Md. bill would require drivers to give police cell phone info
Civil liberty advocates have raised concerns about the proposed law's constitutionality
By Kevin Rector
The Baltimore Sun
BALTIMORE — Drivers suspected of causing serious accidents in Maryland while distracted by a cellphone would be required to give police certain information from that phone under a pair of bills currently filed in Annapolis.
The bills also would make distracted driving resulting in a death or serious injury a misdemeanor in Maryland, punishable by up to 3 years in prison and a fine of up to $5,000.
Advocates say the legislation would save lives by deterring distracted driving in an age when cellphone use is increasingly being linked to deadly car accidents, and when many in Maryland support harsher penalties for it.
Civil liberty advocates have raised concerns about the proposed law's constitutionality.
Under the House version of the bill, filed earlier this month by Del. Luke Clippinger, a driver would be required to provide an officer with his or her cellphone number, service provider and any email accounts associated with the phone if the officer has "reasonable grounds" to believe use of the phone contributed to the accident.
Clippinger, a Baltimore Democrat, said the bill would give police the information they need to pull phone records and check whether the driver at fault was on the phone or text messaging at the time of the accident.
A hearing on the bill was held before the House judiciary committee on Wednesday, with groups representing police officers and prosecutors testifying in favor of it. The American Civil Liberties Union of Maryland filed testimony in opposition.
Toni Holness, a public policy associate and attorney with the ACLU of Maryland, said law enforcement and prosecutors already have tools in Maryland to subpoena phone records, and don't need another one.
"The last thing the legislature should be doing is codifying a rule to give law enforcement the authority to set out on a fishing expedition into the information stored on a person's phone, but also in their email accounts," Holness said. "The fundamental privacy rights of everyday Marylanders might be eroded."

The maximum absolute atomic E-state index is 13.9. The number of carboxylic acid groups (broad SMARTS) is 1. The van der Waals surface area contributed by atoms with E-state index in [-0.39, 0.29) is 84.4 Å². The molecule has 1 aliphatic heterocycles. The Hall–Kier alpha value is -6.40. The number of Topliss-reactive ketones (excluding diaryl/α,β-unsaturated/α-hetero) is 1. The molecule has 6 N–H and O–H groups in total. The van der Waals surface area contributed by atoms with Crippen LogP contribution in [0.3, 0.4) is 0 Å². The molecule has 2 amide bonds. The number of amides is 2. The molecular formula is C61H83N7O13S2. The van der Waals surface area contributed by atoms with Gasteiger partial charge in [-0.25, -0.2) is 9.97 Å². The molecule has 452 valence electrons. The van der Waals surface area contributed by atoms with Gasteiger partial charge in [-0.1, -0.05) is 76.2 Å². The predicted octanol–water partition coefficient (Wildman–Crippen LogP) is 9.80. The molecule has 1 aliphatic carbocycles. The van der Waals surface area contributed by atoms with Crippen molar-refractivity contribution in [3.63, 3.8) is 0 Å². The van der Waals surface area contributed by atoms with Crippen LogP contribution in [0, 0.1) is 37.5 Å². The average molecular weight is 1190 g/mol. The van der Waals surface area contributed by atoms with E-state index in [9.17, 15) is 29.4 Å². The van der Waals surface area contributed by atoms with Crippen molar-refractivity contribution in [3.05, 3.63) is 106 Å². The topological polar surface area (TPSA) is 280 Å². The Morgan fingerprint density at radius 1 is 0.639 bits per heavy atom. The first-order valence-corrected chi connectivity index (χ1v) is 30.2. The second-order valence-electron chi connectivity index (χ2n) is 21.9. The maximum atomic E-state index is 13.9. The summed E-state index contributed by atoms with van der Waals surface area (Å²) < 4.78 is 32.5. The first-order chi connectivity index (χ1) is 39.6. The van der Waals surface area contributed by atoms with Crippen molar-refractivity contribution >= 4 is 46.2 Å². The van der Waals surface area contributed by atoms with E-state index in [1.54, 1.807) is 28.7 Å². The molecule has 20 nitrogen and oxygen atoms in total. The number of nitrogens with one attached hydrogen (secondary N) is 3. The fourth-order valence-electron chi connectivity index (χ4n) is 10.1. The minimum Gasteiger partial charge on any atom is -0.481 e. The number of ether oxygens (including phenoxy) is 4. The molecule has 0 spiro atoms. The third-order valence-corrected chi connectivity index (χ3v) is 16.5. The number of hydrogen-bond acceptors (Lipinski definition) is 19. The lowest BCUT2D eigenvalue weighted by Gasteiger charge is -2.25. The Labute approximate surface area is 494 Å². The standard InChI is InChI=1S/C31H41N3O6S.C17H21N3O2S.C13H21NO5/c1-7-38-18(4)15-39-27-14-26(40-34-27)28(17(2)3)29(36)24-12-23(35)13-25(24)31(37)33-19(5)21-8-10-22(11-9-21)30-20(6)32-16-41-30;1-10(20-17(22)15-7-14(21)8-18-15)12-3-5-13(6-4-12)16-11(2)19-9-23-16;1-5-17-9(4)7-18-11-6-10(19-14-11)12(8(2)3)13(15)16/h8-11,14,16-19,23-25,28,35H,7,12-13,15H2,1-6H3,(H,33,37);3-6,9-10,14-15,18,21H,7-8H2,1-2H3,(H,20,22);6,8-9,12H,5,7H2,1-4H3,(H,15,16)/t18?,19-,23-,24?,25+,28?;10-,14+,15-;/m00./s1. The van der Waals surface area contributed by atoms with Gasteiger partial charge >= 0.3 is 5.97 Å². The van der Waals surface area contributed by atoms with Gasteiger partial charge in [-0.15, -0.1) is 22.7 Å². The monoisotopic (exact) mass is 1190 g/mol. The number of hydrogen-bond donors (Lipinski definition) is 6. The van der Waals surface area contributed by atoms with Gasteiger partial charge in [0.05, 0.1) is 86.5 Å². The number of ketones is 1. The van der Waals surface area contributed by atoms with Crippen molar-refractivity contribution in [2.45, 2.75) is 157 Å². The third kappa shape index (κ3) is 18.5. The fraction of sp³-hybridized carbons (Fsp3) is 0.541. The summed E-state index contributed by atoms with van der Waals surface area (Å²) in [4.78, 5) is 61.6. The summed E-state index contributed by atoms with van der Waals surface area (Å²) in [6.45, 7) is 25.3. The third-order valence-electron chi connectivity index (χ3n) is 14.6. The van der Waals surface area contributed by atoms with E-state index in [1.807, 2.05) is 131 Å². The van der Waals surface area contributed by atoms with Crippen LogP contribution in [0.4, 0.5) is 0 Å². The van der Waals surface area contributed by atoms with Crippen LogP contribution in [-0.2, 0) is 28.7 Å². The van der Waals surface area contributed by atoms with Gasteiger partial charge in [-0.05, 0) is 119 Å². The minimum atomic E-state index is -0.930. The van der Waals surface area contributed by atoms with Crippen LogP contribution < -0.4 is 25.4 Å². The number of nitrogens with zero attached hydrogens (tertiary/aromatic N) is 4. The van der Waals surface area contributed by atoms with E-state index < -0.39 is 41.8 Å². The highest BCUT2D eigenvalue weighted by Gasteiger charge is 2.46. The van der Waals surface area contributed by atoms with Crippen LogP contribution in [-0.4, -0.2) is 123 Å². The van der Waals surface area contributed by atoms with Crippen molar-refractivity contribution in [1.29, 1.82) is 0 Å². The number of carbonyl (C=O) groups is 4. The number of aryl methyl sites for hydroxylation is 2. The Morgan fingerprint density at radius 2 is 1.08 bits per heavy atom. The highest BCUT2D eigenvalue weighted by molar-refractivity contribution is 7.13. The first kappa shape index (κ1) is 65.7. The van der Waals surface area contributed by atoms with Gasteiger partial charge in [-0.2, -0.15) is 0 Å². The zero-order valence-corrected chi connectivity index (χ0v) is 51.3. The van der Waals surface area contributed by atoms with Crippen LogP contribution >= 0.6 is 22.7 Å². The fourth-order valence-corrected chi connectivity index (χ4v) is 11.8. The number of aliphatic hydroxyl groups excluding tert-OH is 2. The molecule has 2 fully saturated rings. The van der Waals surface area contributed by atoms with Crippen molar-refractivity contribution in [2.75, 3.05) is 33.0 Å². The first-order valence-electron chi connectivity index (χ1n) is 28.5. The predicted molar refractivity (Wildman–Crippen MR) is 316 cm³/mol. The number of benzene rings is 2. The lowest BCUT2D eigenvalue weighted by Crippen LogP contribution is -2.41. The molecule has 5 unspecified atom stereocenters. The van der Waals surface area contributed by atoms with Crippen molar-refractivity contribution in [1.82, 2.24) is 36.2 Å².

Holness said the bill's constitutionality is also "on shaky ground," because the U.S. Supreme Court is deciding two cases in which police access to cellphone information is being considered.
Clippinger said he will review the Supreme Court cases, but is confident any constitutionality issues can be resolved.
He also said prosecutors can only subpoena phone records if they know the phone's number and carrier, but they don't always have that information.
His bill does not give police access to the contents of a driver's phone conversations, text messages or emails, he said, and its requirements would be less than those made of suspected drunken drivers.
"Right now under the law, if you're in an accident that involves death and [police] have a reasonable belief that you are under the influence of alcohol, they can order a blood test," he said. "You could argue a blood test is far more invasive than [the question], 'What's your phone number?'"
A Senate version of the bill was filed last month by Sen. Roger Manno, a Montgomery County Democrat. A version of Manno's bill that appeared on the Maryland General Assembly's website on Wednesday would require drivers to let officers immediately "inspect" their cellphones, but Clippinger said that language goes too far and has or soon will be removed.
Manno did not respond to a request for comment.
A hearing on the Senate bill is scheduled before the judicial proceedings committee on Friday.
Clippinger's bill is informally named after Jake Owen, a 5-year-old South Baltimore resident who was killed in an afternoon car accident in 2011, on lanes leading from northbound Interstate 83 to the inner loop of Interstate 695.
Jake's family has said the prosecution of the man found responsible for the accident would have been easier with evidence from his cell phone. Prosecutors said they believed the driver was distracted by his phone.
Devin Xavier McKeiver, 23, of West Baltimore, was found guilty of negligent driving and failure to control his vehicle's speed, and fined $1,000. He was found not guilty of criminal negligent manslaughter.
Clippinger lives a few blocks from Jake's family in South Baltimore, and said the boy's death shook the neighborhood. He said he has spoken at length with Jake's mother, Susan Yum, about beefing up Maryland's distracted driving laws.
Our desire to be "constantly connected" through our cellphones has created a dangerous situation for drivers, he said.
In support of the legislation, the Change for Jake Foundation, a nonprofit formed in Jake Owen's memory, released on Wednesday the results of a poll of registered Maryland voters by Annapolis-based OpinionWorks, which found a majority favor increased penalties for distracted driving.
The poll of 799 registered voters in Maryland, conducted last month, found 82 percent of respondents felt causing a death or serious injury through distracted driving should carry penalties similar to those for drunken drivers who cause similar accidents.
Seventy-five percent of respondents said they would support a law that established the penalties proposed in Clippinger's bill.
The poll also found 28 percent of respondents said they had used a handheld cellphone to text or call while driving in Maryland in the last six months.
Copyright 2014 The Baltimore Sun